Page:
Please note: This piece originally appeared as a free article in the late March 2016 edition of The Measurement Advisor newsletter.
If you cook, you’ve followed a recipe or two. For example, if you’re cooking up a stew, you can fudge a bit on the amounts and maybe even the ingredients. But if you’re baking, precision is key. Skip an ingredient or get the amount wrong and you will have wasted hours and produced an inedible lump. I know, I’m one of those cooks who fudges a lot. But when it comes to baking AND measurement, I’ve learned my lesson: You have to have an accurate recipe and follow each step with precision.
Think of your Measurement Coding Book as the recipe for perfect data. Without it, your chances of success are slim. Over the years, we’ve found that one of the biggest sources of data errors is a bad or incomplete coding document. Whether you decide to outsource human coding or do it in-house, in order to get consistent data you will need to create (or approve if vendor-created) a set of coding instructions to ensure that whoever is doing the reading accurately categories each post or mention.
This involves the following 4 steps:
Step 1: Create and validate your content sources and search string
The search string is a list of all the possible names, brands, products, executives, initiatives, and campaigns that might be influential to your business. It is arguably the key to everything. Get it wrong and you’ll be missing data and/or you’ll end up with dirty data. No matter what, allow plenty of time to create it, test it, validate it, fix it, and test it again. Getting the search string right is not a process that can be rushed.
Step 2: Write, test, and validate a set of coding instructions
The coding instructions should contain all the parameters you’ve agreed to. If you’re coding in Top Tier media outlets, the list of outlets needs to be front and center. If you’re tracking individuals, the complete list should be in the coding instructions. You should also be specific about what should NOT be included.
Does your research include owned media? …paid media? Spell out what should be included. Most importantly, provide examples of EVERYTHING. Every parameter and description MUST include an example. Without examples, coding accuracy goes down by 50% at least.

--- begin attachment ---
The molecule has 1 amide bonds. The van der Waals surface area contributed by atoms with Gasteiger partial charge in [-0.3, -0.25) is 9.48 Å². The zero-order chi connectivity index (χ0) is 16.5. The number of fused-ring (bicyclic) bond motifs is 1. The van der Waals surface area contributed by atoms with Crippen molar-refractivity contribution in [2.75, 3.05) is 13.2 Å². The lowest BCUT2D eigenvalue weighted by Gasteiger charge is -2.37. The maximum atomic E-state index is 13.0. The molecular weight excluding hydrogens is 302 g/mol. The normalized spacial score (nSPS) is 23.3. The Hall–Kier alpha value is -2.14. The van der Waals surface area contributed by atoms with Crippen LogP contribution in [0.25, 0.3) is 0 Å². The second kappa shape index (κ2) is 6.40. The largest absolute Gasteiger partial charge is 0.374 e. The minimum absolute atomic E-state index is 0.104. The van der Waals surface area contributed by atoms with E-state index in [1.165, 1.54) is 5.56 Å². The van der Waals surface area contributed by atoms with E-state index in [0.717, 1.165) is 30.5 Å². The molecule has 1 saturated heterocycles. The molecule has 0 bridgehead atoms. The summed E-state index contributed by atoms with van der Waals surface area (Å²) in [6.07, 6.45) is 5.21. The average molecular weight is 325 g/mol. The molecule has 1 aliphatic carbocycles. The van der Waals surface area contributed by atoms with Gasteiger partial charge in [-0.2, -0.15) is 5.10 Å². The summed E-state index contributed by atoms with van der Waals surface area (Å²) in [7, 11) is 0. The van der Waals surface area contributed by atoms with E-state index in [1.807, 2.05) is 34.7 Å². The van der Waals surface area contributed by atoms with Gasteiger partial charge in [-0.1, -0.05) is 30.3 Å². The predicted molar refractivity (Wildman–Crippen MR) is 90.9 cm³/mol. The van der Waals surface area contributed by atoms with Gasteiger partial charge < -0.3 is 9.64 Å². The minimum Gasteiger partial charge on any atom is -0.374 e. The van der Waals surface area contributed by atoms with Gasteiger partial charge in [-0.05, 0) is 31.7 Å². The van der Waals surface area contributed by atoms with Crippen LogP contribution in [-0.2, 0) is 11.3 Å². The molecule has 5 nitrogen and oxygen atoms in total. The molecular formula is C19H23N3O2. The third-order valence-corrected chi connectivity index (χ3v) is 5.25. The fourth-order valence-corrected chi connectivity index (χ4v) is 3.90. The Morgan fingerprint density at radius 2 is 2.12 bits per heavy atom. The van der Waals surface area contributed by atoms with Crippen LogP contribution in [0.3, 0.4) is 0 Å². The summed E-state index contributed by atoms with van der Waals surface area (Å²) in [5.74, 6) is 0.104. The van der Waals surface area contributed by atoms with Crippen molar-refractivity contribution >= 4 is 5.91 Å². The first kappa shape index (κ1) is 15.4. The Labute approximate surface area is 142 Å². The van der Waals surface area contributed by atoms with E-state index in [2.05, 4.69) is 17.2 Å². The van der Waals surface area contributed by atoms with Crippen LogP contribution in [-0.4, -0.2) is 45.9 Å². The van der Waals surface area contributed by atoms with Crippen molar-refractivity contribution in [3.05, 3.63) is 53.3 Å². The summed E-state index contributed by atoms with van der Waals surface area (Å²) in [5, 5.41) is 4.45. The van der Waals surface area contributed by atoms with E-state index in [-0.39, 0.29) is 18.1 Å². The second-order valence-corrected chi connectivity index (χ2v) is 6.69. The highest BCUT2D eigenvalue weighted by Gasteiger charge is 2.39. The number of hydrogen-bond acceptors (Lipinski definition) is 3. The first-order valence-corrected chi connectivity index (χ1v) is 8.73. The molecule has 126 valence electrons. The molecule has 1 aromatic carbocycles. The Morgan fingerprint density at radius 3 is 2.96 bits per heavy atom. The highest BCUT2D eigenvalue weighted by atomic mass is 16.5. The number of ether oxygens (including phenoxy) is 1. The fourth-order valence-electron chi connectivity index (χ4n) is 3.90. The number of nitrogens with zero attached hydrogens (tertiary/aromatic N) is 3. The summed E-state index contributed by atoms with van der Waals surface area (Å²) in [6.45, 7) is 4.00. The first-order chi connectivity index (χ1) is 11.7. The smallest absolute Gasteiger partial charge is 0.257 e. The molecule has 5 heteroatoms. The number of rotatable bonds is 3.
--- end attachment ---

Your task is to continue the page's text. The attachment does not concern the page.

□ Define your subjects. These are those big bucket that data gets classified into. They might be lines of business, divisions, or departments that you will need to report on. Typically including the priority campaigns, subjects, and initiatives that will occupy most of your time, effort, and energy. Think of these as perennial buckets that media covers and that you will need to report on.
□ Define your themes or topics. These are the priority issues for you for the coming year. Typically they are the battles, campaigns, or issues that are part of the annual strategic plan.
□ Make a list of your key messages. Include no more than 5. If your key messages are long, whittle them down to a simple phrase that is likely to show up in some form in the media.
□ Define what you would consider “desirable” vs. “undesirable” coverage. In other words, what you want to see in print vs. what you don’t. Neutral and balanced is generally considered “desirable.” We recommend using “desirable vs. undesirable” because it simplifies your reporting at the end, and requires less subtlety and interpretation than “positive vs. neutral vs. balanced vs. negative.
□ Make a list of thought leaders, executives, and spokespeople who are important to track.
□ Decide what you’re going to do about visuals. Many of the tracking systems pick up text only, so you may or may not know if a visual is available without clicking through on a URL. Are visuals important? If so, allow enough time to click thru on a URL, or hire a vendor who provides visuals. Define what a desirable visual vs undesirable visual might be. As much as we all would love front page photos of our brand, you may not want it on the side of an ISIS truck:
This visual, as you probably already guessed, would be defined as an “undesirable” visual.
□ List anything else that is important to track such as the type of conversation, influence scores, number of shares, etc.
Step 3: Test
Give these lists to the designated reader or vendor and have them test read 50 articles. Correct and revise your sources, search string, and instructions as necessary.
Step 4: Test again
Revise as needed until the coding reflects what is important to your organization.